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Apple Throws Chinese Users Under the Bus

Back in Apple and Privacy: are there Bedrock Principles Based on Inviolable Philosophical/Moral Principles, or Rather, Concretized Pragmatic State of the Moment “whatever works” Policies?, I commented on the dubious self-servering and now clearly hypocritical pseudo-philosophical claims of Apple about privacy.

While I gave Apple some benefit of the doubt, the implications are now confirmed: Apple has thrown Chinese users under the bus by agreeing to store encryption keys for iCloud in China. Does anyone but a naif think the Chinese government won’t demand those keys sooner or later, and probably sooner?

I’d like Apple to formally state: “Before we turn over encryption keys to the Chinese government, we will give users 72 hours notice of that action and destroy all data (and backups) of any user that requests it”. That would show some shred of respect for the respect-for-user-privacy that Apple just loves to tout when it is convenient and makes for good PR. But Apple has made no such statement.

From Apple to Start Putting Sensitive Encryption Keys in China in the Wall Street Journal (emphasis added):

Apple says it is moving the keys to China as part of its effort to comply with a Chinese law on data storage enacted last year. Apple said it will store the keys in a secure location, retain control over them and hasn’t created any backdoors to access customer data. A spokesman in a statement added that Apple advocated against the new laws, but chose to comply because it “felt that discontinuing the [iCloud] service would result in a bad user experience and less data security and privacy for our Chinese customers.”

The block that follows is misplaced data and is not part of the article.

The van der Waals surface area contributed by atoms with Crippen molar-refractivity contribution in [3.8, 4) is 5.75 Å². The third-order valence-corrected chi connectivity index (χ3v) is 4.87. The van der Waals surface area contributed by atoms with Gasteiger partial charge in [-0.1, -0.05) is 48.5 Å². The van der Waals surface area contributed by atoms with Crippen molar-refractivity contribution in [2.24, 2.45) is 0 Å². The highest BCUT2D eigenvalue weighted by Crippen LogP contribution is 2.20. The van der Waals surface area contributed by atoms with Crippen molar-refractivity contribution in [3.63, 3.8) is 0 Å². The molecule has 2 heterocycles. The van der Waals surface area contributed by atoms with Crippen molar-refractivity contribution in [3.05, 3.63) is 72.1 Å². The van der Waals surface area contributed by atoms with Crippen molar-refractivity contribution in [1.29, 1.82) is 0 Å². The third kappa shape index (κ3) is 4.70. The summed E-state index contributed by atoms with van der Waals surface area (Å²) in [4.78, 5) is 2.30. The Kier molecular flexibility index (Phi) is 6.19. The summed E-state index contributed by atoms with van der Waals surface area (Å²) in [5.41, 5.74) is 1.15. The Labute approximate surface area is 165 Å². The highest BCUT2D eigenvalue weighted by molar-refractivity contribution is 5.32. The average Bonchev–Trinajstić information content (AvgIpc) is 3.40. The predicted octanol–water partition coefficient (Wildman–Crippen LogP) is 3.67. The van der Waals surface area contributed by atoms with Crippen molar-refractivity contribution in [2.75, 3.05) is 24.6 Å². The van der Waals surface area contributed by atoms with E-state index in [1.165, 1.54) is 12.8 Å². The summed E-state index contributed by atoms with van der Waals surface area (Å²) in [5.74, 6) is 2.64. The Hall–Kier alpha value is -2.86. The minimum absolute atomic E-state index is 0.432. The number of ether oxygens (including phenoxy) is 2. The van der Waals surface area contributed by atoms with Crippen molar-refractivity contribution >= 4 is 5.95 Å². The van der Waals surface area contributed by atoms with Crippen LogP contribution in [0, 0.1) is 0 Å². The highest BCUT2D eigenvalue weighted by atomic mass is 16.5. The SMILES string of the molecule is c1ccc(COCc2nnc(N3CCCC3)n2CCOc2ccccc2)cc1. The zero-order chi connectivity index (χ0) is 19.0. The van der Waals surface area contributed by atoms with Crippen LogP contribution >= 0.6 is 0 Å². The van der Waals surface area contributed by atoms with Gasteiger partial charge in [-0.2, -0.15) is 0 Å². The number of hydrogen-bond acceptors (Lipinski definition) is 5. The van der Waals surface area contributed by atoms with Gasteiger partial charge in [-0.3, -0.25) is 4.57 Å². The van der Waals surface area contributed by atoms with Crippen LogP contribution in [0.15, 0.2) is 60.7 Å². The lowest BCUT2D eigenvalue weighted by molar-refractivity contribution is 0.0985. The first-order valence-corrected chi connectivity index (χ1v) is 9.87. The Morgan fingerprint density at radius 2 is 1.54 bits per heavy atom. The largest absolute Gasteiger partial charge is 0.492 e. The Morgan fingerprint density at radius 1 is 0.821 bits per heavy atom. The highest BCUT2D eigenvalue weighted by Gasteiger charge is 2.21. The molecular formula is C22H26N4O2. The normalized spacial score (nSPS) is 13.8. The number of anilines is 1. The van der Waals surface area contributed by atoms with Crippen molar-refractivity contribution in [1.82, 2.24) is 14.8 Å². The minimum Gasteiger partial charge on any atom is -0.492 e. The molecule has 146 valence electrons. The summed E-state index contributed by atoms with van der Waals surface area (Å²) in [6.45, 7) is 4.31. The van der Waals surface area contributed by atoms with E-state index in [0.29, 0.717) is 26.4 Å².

Apple’s move reflects the tough choice that has faced all foreign companies that want to continue offering cloud services in China since the new law. Other companies also have complied, including Microsoft Corp. for its Azure and Office 365 services, which are operated by 21Vianet Group , Inc., and Amazon.com Inc., which has cloud operating agreements with Beijing Sinnet Technology Co. and Ningxia Western Cloud Data Technology Co.

The rationalization about user privacy is stunning: note the reference to feelings ('felt') but not to facts or to moral-philosophical principles, as well as the ugly precedent it sets.

What the statement above really means is:

We at Apple support privacy for our users as extremely important. Unless and until it impacts our bottom line.

This after Apple gave the FBI the finger as to cell phone encryption (Apple in 2016 fought a U.S. government demand to help unlock the iPhone of the gunman in the 2015 San Bernardino terrorist attack). So Apple blocks the FBI, but thinks it is just fine to comply with a repressive government with zero respect for human rights in a way that compromises millions of users. The sanctimonious irony should not be lost on anyone, anywhere. George Orwell just rolled over in his grave.

One has to wonder about the convoluted rationalizations Tim Cook must go through to avoid implosive cognitive dissonance. That is, assuming he actually does respect user privacy morally-philosophically as a conviction, versus just a nice talking point. As I see it, it is either cowardice through and through, or it’s all been a nice “fair weather” show.

Will Apple be complying with government demands in any two-bit totalitarian dictatorship as well? Where is Apple’s formal policy on such matters—why not spell it out? Still, it’s hardly necessary—the precedent has been set so the policy is clear enough.

Does Tim Cook now have any credibility on any issue involving individual rights? You can’t pick and choose which rights apply or do not apply; one either has a deep conviction that individual rights matter (the founding principle of this country), or it’s all for show. Contrary to the absurd rationalization quoted above, this is not a complex issue: supporting a repressive state where individual rights don’t matter makes Apple complicit, with Apple sanctioning a totalitarian state. No amount of honey-coated press releases change that core fact.